Newly discovered fossilized claw marks are painting a picture of a carnivorous dinosaur pedaling its hind legs as it swam against a strong current and struggled to maintain a straight path. The fossils, part of a 125 million-year-old trackway, are the most compelling evidence to date that some non-avian theropod dinosaurs could swim, scientists say in the June issue of the journal Geology. A team led by Ruben Ezquerra of the Foundation for Paleontological Patrimony spotted the 50-foot-long trackway of 12 consecutive S-shaped prints in La Virgen del Campo in La Rioja, Spain—an ancient lake basin and a site known for its abundance of terrestrial dinosaur prints. Preserved in a layer of sandstone, the paleontologists found six asymmetrical pairs of two to three scratch marks measuring 20 inches in length. The spacing indicated a likely underwater stride of 95 to 107 inches. The sinusoidal shape and variable spacing of the prints suggest the animal’s weight was mostly supported by the water, so that as the dinosaur swam, its claws or toe-tips grazed over the sediment.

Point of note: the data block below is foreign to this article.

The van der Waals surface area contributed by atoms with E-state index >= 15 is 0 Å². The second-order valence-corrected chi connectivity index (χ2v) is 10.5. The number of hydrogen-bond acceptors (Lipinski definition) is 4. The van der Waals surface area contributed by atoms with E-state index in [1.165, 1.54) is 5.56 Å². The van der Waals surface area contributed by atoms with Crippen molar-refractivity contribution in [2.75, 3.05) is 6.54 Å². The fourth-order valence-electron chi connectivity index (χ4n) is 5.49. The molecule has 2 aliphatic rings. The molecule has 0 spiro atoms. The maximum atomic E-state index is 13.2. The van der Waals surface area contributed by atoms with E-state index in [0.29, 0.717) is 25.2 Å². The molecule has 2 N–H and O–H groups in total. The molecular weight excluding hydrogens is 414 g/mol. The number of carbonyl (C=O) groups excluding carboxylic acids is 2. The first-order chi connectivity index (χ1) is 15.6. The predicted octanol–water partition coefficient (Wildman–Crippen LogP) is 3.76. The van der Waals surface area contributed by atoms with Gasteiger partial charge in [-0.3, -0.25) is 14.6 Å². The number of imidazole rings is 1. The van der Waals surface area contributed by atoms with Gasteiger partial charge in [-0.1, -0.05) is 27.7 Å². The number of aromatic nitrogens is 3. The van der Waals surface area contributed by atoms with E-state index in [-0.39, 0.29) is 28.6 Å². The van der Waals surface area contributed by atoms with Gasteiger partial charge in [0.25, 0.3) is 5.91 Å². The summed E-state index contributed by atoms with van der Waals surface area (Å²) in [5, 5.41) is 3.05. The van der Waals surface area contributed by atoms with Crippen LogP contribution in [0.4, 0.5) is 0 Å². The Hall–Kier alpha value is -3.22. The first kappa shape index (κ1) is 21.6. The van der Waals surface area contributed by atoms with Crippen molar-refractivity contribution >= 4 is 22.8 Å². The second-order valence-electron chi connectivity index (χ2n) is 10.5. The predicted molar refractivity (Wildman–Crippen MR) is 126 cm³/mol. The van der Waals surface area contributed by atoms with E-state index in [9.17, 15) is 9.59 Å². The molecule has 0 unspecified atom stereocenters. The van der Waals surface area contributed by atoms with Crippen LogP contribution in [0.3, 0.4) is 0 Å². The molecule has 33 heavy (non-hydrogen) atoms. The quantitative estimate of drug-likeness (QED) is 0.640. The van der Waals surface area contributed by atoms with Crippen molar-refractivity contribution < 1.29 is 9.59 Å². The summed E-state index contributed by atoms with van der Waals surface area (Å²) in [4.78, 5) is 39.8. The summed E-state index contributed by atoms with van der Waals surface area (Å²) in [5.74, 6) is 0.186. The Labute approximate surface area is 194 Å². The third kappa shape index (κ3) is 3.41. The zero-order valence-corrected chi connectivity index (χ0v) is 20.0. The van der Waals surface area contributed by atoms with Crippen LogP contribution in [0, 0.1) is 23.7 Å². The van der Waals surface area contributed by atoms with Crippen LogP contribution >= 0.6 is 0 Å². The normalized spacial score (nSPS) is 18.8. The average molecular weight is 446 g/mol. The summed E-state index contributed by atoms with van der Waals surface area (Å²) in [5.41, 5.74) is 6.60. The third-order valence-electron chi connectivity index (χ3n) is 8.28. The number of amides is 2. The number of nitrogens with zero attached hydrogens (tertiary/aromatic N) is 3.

"The dinosaur swam with alternating movements of the two hind limbs, a pelvic paddle swimming motion," said study team member Loic Costeur of the Laboratory of Paleontology and Geodynamics in France. "It is a swimming style of amplified walking with movements similar to those used by modern bipeds, including aquatic birds." They also analyzed water ripples etched into the sediment, and using a so-called “ripple index,” they determined there was a drift current flowing from the northeast and reaching a depth of about 10 feet. They combined the current-direction information with the interpreted orientation of the animal. They think the current-direction finding helps explain why the prints showed more movement of the dinosaur’s right hind limb as well as a twisted orientation of its body. The “unbalanced” motion helped the theropod to fight against the current and maintain balance and direction. Scientists have long wondered whether dinosaurs could swim. Two years ago, scientists announced at a meeting of geologists that they had discovered the tracks of a two-legged swimming dinosaur on the shores of an ancient sea in Wyoming. Until now, however, hard evidence to support that dinosaurs had swim fins was lacking. Past evidence that pointed to aquatic dinos was later found to be prints produced on dry ground. "The trackway at La Virgen del Campo opens the door to several new areas of research," Costeur said. "New biomechanical modeling will increase our understanding of dinosaur physiology and physical capabilities, as well as our view of the ecological niches in which they lived."
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